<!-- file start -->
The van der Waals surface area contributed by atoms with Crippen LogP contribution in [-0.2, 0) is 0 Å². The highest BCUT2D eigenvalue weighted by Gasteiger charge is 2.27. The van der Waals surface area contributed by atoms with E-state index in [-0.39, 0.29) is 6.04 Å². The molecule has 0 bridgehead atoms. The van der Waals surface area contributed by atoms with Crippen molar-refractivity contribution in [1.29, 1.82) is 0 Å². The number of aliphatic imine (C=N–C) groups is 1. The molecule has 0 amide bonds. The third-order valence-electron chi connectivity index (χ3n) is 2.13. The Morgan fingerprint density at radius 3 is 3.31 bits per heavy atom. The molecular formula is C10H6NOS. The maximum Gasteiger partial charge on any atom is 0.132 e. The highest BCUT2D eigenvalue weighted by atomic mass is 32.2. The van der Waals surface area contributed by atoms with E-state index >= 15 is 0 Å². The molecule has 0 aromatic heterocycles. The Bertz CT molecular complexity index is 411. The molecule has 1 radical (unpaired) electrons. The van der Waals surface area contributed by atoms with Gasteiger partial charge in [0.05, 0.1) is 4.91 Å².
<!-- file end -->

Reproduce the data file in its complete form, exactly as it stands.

The van der Waals surface area contributed by atoms with Crippen LogP contribution in [-0.2, 0) is 0 Å². The highest BCUT2D eigenvalue weighted by Gasteiger charge is 2.27. The van der Waals surface area contributed by atoms with E-state index in [-0.39, 0.29) is 6.04 Å². The molecule has 0 bridgehead atoms. The van der Waals surface area contributed by atoms with Crippen molar-refractivity contribution in [1.29, 1.82) is 0 Å². The number of aliphatic imine (C=N–C) groups is 1. The molecule has 0 amide bonds. The third-order valence-electron chi connectivity index (χ3n) is 2.13. The Morgan fingerprint density at radius 3 is 3.31 bits per heavy atom. The molecular formula is C10H6NOS. The maximum Gasteiger partial charge on any atom is 0.132 e. The highest BCUT2D eigenvalue weighted by atomic mass is 32.2. The van der Waals surface area contributed by atoms with E-state index >= 15 is 0 Å². The molecule has 0 aromatic heterocycles. The Bertz CT molecular complexity index is 411. The molecule has 1 radical (unpaired) electrons. The van der Waals surface area contributed by atoms with Gasteiger partial charge in [0.05, 0.1) is 4.91 Å².